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2617Black Like I Thought I Was (Article)

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  • multiracialbookclub
    Mar 10, 2007
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      Black Like I 'Thought' I Was

      --- By Erin Aubry Kaplan, LA Weekly

      The surprising outcome of a DNA test  
      proves a man's "race" ----- while    
      throwing his "
      blackness" into question

      Wayne Joseph is a 51-year-old High
      School Principal in Chino (CA) -- whose
      family emigrated from the segregated
      parishes of Louisiana to central
      in the 1950s, as did mine.

      Like me, he is of
      Creole stock and is therefore
      on the lighter end of the "
      black " [categorized] 
      color spectrum, a common enough circumstance
      in the South that predates the [entire]
      Multi-Cultural Movement by centuries.

      And like most other "
      black" folk, Joseph grew up
      with an unequivocal sense of his heritage and of
      himself; he tends toward "
      black" advocacy and
      has published thoughtful opinion pieces on
      racial issues in magazines like Newsweek.

      When Joseph decided on a whim to take a new
      Ethnic DNA test he saw described on a 60 Minutes
      segment last year, it was only to indulge a casual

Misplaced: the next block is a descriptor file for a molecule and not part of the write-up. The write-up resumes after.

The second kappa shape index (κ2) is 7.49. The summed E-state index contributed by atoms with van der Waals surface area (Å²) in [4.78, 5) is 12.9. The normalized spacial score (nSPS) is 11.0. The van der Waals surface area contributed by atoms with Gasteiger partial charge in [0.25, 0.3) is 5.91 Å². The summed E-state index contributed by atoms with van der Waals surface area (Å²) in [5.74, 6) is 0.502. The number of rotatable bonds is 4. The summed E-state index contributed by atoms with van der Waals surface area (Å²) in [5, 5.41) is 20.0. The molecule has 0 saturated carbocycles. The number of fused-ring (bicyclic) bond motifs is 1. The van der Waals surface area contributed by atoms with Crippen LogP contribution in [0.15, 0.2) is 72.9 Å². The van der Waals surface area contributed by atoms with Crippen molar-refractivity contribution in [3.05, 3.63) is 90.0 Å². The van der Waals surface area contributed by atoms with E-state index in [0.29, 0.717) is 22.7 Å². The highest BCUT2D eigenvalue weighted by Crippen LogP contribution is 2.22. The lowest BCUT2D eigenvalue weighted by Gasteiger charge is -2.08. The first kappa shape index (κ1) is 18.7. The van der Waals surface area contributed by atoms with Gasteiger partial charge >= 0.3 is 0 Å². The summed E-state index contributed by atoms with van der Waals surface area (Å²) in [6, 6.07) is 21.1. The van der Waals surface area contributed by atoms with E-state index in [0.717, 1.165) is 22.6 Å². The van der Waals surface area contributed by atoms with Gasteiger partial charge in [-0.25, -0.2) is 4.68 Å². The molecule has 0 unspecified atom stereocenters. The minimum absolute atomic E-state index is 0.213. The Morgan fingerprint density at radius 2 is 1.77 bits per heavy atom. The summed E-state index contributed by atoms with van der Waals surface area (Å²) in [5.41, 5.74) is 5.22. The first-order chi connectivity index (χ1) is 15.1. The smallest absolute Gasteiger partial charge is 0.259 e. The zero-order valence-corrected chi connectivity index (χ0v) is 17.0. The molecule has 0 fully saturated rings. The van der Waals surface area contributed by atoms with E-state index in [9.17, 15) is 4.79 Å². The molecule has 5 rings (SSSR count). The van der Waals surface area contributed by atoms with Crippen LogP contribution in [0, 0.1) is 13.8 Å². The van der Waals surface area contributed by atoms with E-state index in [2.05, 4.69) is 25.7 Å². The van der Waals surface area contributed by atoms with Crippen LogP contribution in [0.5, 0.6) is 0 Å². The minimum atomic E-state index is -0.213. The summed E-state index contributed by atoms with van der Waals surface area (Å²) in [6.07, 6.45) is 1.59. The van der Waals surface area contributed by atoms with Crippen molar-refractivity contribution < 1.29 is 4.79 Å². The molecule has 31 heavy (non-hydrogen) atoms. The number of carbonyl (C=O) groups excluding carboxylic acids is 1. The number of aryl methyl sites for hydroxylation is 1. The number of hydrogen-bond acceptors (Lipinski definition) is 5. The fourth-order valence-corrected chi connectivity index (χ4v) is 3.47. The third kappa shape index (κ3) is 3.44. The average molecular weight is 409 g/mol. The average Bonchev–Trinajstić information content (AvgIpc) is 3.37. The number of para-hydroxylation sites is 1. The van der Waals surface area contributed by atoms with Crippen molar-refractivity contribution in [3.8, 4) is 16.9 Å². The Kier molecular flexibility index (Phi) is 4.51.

curiosity about the exact percentage of `Black' blood;
      virtually all "
      black" Americans are mixed with something,
      he knew -- but -- he figured it would be interesting to
      make himself a guinea pig for this new testing process,
      which is offered by a Florida-based
      company called DNA Print Genomics Inc.

      The experience would at least be
      fodder for another essay for Newsweek.

      He got his kit in the mail, swabbed his
      mouth per the instructions and sent
      off the DNA samples for analysis …

      But when the results of his DNA test came back, he
      found himself staggered by the idea that though he
      [is] still …. a-person-of-color, it was not the color
      he was raised to think he was, one with a distinct
      culture and definitive place in the American struggle